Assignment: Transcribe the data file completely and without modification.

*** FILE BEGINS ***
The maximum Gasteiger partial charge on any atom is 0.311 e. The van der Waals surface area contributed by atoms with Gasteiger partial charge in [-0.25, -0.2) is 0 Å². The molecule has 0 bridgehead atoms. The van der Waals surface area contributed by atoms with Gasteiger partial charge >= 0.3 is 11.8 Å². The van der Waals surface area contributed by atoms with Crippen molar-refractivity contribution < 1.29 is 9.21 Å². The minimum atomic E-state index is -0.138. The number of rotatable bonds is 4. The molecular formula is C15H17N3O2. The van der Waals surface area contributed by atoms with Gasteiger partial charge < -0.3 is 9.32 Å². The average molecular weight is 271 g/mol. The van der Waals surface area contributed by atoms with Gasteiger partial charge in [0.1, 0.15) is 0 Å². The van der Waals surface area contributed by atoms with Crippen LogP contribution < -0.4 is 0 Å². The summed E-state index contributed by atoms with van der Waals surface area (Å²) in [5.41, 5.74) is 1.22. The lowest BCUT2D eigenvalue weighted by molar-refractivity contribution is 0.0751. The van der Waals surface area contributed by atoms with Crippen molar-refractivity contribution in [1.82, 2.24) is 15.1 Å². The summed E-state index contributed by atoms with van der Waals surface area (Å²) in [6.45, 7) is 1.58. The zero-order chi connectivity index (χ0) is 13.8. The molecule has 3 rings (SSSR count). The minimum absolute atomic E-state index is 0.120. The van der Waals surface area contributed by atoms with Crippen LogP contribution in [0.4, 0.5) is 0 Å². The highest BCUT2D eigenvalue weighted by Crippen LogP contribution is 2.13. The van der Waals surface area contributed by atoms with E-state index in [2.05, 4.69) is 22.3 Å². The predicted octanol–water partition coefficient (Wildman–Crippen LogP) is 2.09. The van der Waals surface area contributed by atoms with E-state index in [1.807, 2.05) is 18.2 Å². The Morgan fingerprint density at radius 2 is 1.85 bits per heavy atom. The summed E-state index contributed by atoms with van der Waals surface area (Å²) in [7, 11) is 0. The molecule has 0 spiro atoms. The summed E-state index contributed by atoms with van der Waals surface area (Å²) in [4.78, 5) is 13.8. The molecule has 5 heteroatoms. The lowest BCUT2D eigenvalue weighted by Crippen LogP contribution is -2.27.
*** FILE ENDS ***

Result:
The maximum Gasteiger partial charge on any atom is 0.311 e. The van der Waals surface area contributed by atoms with Gasteiger partial charge in [-0.25, -0.2) is 0 Å². The molecule has 0 bridgehead atoms. The van der Waals surface area contributed by atoms with Gasteiger partial charge >= 0.3 is 11.8 Å². The van der Waals surface area contributed by atoms with Crippen molar-refractivity contribution < 1.29 is 9.21 Å². The minimum atomic E-state index is -0.138. The number of rotatable bonds is 4. The molecular formula is C15H17N3O2. The van der Waals surface area contributed by atoms with Gasteiger partial charge < -0.3 is 9.32 Å². The average molecular weight is 271 g/mol. The van der Waals surface area contributed by atoms with Gasteiger partial charge in [0.1, 0.15) is 0 Å². The van der Waals surface area contributed by atoms with Crippen LogP contribution < -0.4 is 0 Å². The summed E-state index contributed by atoms with van der Waals surface area (Å²) in [5.41, 5.74) is 1.22. The lowest BCUT2D eigenvalue weighted by molar-refractivity contribution is 0.0751. The van der Waals surface area contributed by atoms with Crippen molar-refractivity contribution in [1.82, 2.24) is 15.1 Å². The summed E-state index contributed by atoms with van der Waals surface area (Å²) in [6.45, 7) is 1.58. The zero-order chi connectivity index (χ0) is 13.8. The molecule has 3 rings (SSSR count). The minimum absolute atomic E-state index is 0.120. The van der Waals surface area contributed by atoms with Crippen LogP contribution in [0.4, 0.5) is 0 Å². The highest BCUT2D eigenvalue weighted by Crippen LogP contribution is 2.13. The van der Waals surface area contributed by atoms with E-state index in [2.05, 4.69) is 22.3 Å². The predicted octanol–water partition coefficient (Wildman–Crippen LogP) is 2.09. The van der Waals surface area contributed by atoms with E-state index in [1.807, 2.05) is 18.2 Å². The Morgan fingerprint density at radius 2 is 1.85 bits per heavy atom. The summed E-state index contributed by atoms with van der Waals surface area (Å²) in [7, 11) is 0. The molecule has 0 spiro atoms. The summed E-state index contributed by atoms with van der Waals surface area (Å²) in [4.78, 5) is 13.8. The molecule has 5 heteroatoms. The lowest BCUT2D eigenvalue weighted by Crippen LogP contribution is -2.27.